Kuwait City: Since Sheikh Nawaf Al Ahmad Al Jaber Al Sabah was sworn in as the new Emir of Kuwait on September 30, many questions have been surfacing as to how things will change, or not, under his rule. Sheikh Nawaf was appointed Emir of Kuwait, hours after his half brother and late Emir, Sheikh Sabah Al Ahmed Al Jaber Al Sabah, passed away at age 91.
A query that was on most people’s minds is, who will be Kuwait’s next crown prince?
The suspense did not last long, as within a week Sheikh Nawaf, 83, nominated Sheikh Mishal Al Ahmad Al Jaber Al Sabah, deputy of the National Guard, as his crown prince.
On Thursday, the National Assembly unanimously approved the Emir’s nomination and Sheikh Mishal was sworn in as Crown Prince on October 8. It is the National Assembly’s constitutional duty to vote on the Emir’s nomination, which is required to receive a majority vote by the MPs.
Historically, the National Assembly has never rejected any Emir’s nomination for Crown Prince.
Although the Kuwaiti constitution stipulates that the crown prince must be nominated within a year from when a new Emir takes his post, Sheikh Nawaf nominated his crown prince within a week. The late Emir, Sheikh Sabah, nominated his crown prince, Sheikh Nawaf, nine days after he became Emir.
These constitutional procedures are in place to ensure a smooth transfer of power and a transparent line of succession.
The speaker of the National Assembly, Marzouq Al Ghanim, declared that the appointment of Sheikh Mishal as crown prince goes to show Kuwait’s, “calm and smooth transfer of power.”
Last year, Nabeel Nowairah, an independent Gulf analyst, predicted that Sheikh Mishal was to become the new crown prince.
“My assessment was that the crown prince would be from Al Jaber branch. Sheikh Meshal, being a strong member of the family and deputy of the National Guard, was an option,” Nowairah told Gulf News.
As Kuwait prepares for an upcoming parliamentary election, either at the end of November or early December, it is likely that the new Emir and Crown Prince will focus on domestic issues.
“Shaikh Nawaf, has been very vocal and committed to fighting corruption well before he became Emir,” Shamael Al Sharikh, Kuwaiti political analyst, told Gulf News.
In August, Sheikh Nawaf said during a public address that nobody is ‘too big or too small before the law’ and that everybody is equal.
“He also stated that members of the ruling family are citizens of Kuwait, and therefore are subject to the same laws as everyone; whomever errs bears the responsibility of his or her action. These public commitments lead us to believe that the Emir will tackle corruption with a firm hand, and will reign in anyone who believes they are exempt from the law because of their social status,” Al Sharikh explained.
“I am confident that Kuwait's Emir and his new cabinet, which I think is likely to remain headed by Sheikh Sabah Al Khalid, [current cabinet of ministers] will stress the importance of tackling [the corruption] issue,” Nowairah said.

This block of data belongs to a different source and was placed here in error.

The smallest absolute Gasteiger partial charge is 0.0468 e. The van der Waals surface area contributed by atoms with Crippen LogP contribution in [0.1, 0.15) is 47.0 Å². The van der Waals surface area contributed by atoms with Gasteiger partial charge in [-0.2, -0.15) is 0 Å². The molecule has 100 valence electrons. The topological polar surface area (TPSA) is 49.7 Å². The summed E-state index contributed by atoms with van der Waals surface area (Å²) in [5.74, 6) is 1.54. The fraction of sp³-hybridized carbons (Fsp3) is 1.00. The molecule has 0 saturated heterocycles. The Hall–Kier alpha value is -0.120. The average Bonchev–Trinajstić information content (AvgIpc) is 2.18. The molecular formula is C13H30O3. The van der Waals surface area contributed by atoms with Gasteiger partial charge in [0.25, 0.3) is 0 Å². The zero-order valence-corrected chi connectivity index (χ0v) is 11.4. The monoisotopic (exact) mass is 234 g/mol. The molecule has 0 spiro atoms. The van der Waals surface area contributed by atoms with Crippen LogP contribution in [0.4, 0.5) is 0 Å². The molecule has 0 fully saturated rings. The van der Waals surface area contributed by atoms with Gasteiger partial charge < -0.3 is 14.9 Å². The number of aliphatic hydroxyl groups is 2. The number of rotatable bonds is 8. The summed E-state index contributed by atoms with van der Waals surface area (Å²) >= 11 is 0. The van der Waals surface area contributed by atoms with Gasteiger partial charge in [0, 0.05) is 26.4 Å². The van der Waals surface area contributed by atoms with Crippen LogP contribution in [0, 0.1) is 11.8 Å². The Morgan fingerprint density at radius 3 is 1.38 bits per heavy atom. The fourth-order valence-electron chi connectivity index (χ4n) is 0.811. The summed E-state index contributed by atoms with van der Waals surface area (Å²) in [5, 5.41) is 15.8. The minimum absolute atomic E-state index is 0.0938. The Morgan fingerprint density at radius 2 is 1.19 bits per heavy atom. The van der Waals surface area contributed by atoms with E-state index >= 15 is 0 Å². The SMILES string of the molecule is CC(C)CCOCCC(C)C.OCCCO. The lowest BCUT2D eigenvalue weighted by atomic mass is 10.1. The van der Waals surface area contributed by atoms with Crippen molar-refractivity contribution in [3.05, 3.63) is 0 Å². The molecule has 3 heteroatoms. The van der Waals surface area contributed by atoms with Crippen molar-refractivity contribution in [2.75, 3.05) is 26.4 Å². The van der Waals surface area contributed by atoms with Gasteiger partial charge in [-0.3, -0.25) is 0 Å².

Although it is customary for the government to hand in its resignation when a new Emir is sworn in, Sheikh Nawaf reaffirmed his confidence in the current government and asked them to carry out their duties until the upcoming parliamentary elections.
While the legislative and executive branches are split, the Emir chooses the Prime Minister who then appoints the cabinet of minister, which is then required to receive approval by the National Assembly.
Acting with his constitutional authority as deputy Emir, Sheikh Nawaf oversaw any changes that occurred as the late Emir was undergoing medical treatment in the United States. Under Kuwaiti law, in the absence of the Emir, the deputy Emir is appointed as acting ruler.
Unexpectedly, last month, Sheikh Nawaf, met with two opposition figures, Dr Abdullah Al Nafisi and Dr Obaid Al Wasmi and was presented with the ‘Kuwait Document’ which outlines demands that include: political reconciliation, forming a salvation government, reforming the judiciary, hiring independent foreign agencies for help create a new electoral system.
“We look forward to a political detente with Sheikh Nawaf who has shown some positive signs, including by meeting with opposition leaders,” Ahmad Deyain, secretary general of the opposition group Kuwaiti Progressive Movement, told Reuters.
The opposition is seeking to improve ties with the new leadership after several bouts of unrest in the past, most notably in 2012 when Sheikh Sabah issued an Emiri decree in 2012 amending the electoral system. Following the news, major protests broke out in Kuwait and many opposition figures were detained or exiled.
“Every new leader wants to have a new chapter and minimise the number of enemies. There is no better time to do this than the beginning of someone’s era. This sends a good signal that Sheikh Nawaf is willing to talk about the opposition concerns. But this does not mean that he will properly respond to the opposition demands, basically because the opposition groups in Kuwait are diverse, and in some cases, they have contradictory demands,” Nowairah pointed out.
Another domestic focus will be the economy as Kuwait is struggling with a liquidity crisis with the rapid drop of oil prices and the rise in government spending due to the COVID-19 crisis.